Celebrating our shared past, present, and future
Dating back centuries, the stories and traditions of the peoples of Kenya are some of the most fascinating in the world. They have enriched the country through social, economic, political and cultural activities, each with their own unique stories. Today, 44 communities are officially recognized by the government, and are classified into three linguistic groups: the Bantu, the Nilotic and the Cushitic speakers. The National Museums of Kenya holds objects telling the stories of the communities, which represent the country's ethnic diversity and vibrant cultures. Many of the cultural practices are still embraced today, but have been influenced by the changes in society. This exhibit celebrates the country’s rich heritage through the Pokomo community.
A look into the history and culture of the Pokomo community
The Pokomo are a coastal Bantu community, closely related to the Waswahili and Mijikenda of the coast. They speak the Pokomo language, which is similar to Swahili. The Pokomo are divided into four sub-groups or vyeti (Upper Pokomo, Lower Pokomo, Welwan and Munyo Yaya) and into thirteen sub-groups (Korokoro, Malakoye, Malalulu, Zubaki, Ndura, Kinakombe, Grano Nduru, Musina Ngatana, Dzunza, Buu and Kalindi).
HornNational Museums of Kenya
Migration and settlement
The Pokomo migrated from Shungwaya in southern Somalia (Jubaland) and occupied the Tana River valley stretching from the Tana Delta to north-eastern Kenya. The Tana River therefore is an important source of the Pokomo livelihood.
Kenya's national anthem
The Kenyan national anthem was borrowed from a Pokomo lullaby, which was composed by Mzee Menza Morowa Galana of Makere village. Mzee Menza died on 12 November 2015 at age 96. The Pokomo people traditionally use music to celebrate their harvests, fishing, hunting, weddings, circumcision, and births.
Guitar (1974)National Museums of Kenya
Wood and string are the main materials used to make this musical instrument, 'Gita'. The wood is cut with a panga and shaped using an adze and a knife. The string is made from manila, bought from shops in Hola.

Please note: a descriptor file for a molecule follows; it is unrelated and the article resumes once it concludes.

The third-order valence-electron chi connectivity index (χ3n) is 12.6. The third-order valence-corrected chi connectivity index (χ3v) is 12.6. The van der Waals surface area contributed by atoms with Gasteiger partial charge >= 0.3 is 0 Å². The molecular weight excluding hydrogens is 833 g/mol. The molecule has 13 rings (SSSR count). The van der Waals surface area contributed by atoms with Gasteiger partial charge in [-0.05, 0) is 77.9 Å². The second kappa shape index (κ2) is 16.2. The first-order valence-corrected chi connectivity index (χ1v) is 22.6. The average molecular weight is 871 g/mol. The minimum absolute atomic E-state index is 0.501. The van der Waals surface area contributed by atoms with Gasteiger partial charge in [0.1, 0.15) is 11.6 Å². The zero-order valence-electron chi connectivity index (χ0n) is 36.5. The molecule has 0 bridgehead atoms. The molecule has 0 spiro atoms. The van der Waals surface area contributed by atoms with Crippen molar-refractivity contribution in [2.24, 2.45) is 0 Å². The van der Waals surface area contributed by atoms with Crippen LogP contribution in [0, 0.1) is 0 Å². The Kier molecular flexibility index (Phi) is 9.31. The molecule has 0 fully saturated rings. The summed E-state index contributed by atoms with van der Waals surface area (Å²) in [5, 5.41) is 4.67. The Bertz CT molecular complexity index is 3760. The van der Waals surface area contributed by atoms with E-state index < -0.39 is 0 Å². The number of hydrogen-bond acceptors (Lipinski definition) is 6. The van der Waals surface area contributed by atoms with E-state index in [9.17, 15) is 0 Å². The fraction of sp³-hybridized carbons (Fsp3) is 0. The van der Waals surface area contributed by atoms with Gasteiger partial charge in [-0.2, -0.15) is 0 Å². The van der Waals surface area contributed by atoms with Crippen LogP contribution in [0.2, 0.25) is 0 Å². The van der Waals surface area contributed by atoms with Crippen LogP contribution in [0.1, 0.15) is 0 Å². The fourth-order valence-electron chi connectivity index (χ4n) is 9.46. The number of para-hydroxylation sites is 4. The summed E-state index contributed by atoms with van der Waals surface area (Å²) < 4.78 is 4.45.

It is played by strumming or plucking the strings with the fingers, thumb or fingernails of the right or left hand.
Drum (1966)National Museums of Kenya
Drums played by bachelors
This is a drum (Maribe), made of wood from the Makuyu tree. It is used for young people dancing, and is only played by bachelors.
The Pokomo were historically an agricultural and fishing community. They grew plantains and sugar on the banks of River Tana, and on the low lands they grew rice. Elsewhere, they grew, maize, beans and other crops. The Pokomo had only two seasons in a year, namely: Sika and Kilimo. They were able to tell by looking at the sky and the moon whether the coming rains wre for Mvula ya Masika (short rains, which meant that the community would plant fast-maturing crops), or Mvula ya Kilimo (long rains, which meant that the community would plant long-maturing crops and those that required a lot of water to mature, such as rice.)
Fishing Trap (1972)National Museums of Kenya
This is a cone shaped Pokomo fish trap made using straight branches of the pongoyo tree. The branches were cut and arranged inwards, leaving an opening for fish to enter. The Pokomo men used such traps for fishing in the River Tana.
Hoe (1960)National Museums of Kenya
These hoes (gembe) were made from scrap iron. The metal was heated and beaten on an anvil with a hammer. The metal was then fitted with a stick, cut from wood of the mpini tree, attached together using palm fruit (nkongo) pods.
Men and women used such hoes for cultivating shambas and planting crops.
Social structure of the Pokomo
Like other Kenyan communities, the traditional roles of both genders were clearly defined. Men protected the community as well as providing food for their families. Boys helped their fathers in herding domestic animals. Women took care of their children and all domestic work at home, and also worked in the farms.
Pokomo Elder by Joy AdamsonNational Museums of Kenya
Authority was based on territorial allegiance, and lineage elders were given prominence. Village elders (wazee) preside over the council of elders (moro). It was considered a taboo for women, young men and children to enter the council house (moro).
NecklacesNational Museums of Kenya